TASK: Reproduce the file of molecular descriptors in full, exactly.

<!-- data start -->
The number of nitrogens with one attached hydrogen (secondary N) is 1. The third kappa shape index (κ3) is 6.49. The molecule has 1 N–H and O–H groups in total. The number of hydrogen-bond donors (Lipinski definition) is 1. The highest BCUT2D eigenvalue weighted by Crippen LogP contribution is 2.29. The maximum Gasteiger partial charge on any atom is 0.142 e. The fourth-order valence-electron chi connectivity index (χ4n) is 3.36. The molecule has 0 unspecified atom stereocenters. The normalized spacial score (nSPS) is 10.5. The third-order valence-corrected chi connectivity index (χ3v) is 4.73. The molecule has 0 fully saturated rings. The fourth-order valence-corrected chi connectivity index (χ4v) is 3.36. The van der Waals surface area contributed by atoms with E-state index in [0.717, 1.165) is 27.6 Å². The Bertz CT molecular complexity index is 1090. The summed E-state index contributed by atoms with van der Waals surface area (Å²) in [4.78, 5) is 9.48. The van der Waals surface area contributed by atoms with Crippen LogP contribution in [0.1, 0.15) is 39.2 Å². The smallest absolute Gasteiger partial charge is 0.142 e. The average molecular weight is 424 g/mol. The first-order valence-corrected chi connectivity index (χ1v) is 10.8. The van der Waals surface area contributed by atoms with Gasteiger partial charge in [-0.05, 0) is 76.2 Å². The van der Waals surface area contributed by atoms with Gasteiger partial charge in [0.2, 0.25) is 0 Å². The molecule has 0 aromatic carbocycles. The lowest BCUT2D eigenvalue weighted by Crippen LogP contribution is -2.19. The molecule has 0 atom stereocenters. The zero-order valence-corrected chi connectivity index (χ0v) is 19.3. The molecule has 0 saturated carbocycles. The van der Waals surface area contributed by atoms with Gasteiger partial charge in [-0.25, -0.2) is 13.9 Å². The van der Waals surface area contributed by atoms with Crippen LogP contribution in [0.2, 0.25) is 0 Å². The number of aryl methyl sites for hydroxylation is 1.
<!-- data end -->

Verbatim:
The number of nitrogens with one attached hydrogen (secondary N) is 1. The third kappa shape index (κ3) is 6.49. The molecule has 1 N–H and O–H groups in total. The number of hydrogen-bond donors (Lipinski definition) is 1. The highest BCUT2D eigenvalue weighted by Crippen LogP contribution is 2.29. The maximum Gasteiger partial charge on any atom is 0.142 e. The fourth-order valence-electron chi connectivity index (χ4n) is 3.36. The molecule has 0 unspecified atom stereocenters. The normalized spacial score (nSPS) is 10.5. The third-order valence-corrected chi connectivity index (χ3v) is 4.73. The molecule has 0 fully saturated rings. The fourth-order valence-corrected chi connectivity index (χ4v) is 3.36. The van der Waals surface area contributed by atoms with E-state index in [0.717, 1.165) is 27.6 Å². The Bertz CT molecular complexity index is 1090. The summed E-state index contributed by atoms with van der Waals surface area (Å²) in [4.78, 5) is 9.48. The van der Waals surface area contributed by atoms with Crippen LogP contribution in [0.1, 0.15) is 39.2 Å². The smallest absolute Gasteiger partial charge is 0.142 e. The average molecular weight is 424 g/mol. The first-order valence-corrected chi connectivity index (χ1v) is 10.8. The van der Waals surface area contributed by atoms with Gasteiger partial charge in [-0.05, 0) is 76.2 Å². The van der Waals surface area contributed by atoms with Gasteiger partial charge in [0.2, 0.25) is 0 Å². The molecule has 0 aromatic carbocycles. The lowest BCUT2D eigenvalue weighted by Crippen LogP contribution is -2.19. The molecule has 0 atom stereocenters. The zero-order valence-corrected chi connectivity index (χ0v) is 19.3. The molecule has 0 saturated carbocycles. The van der Waals surface area contributed by atoms with Gasteiger partial charge in [-0.25, -0.2) is 13.9 Å². The van der Waals surface area contributed by atoms with Crippen LogP contribution in [0.2, 0.25) is 0 Å². The number of aryl methyl sites for hydroxylation is 1.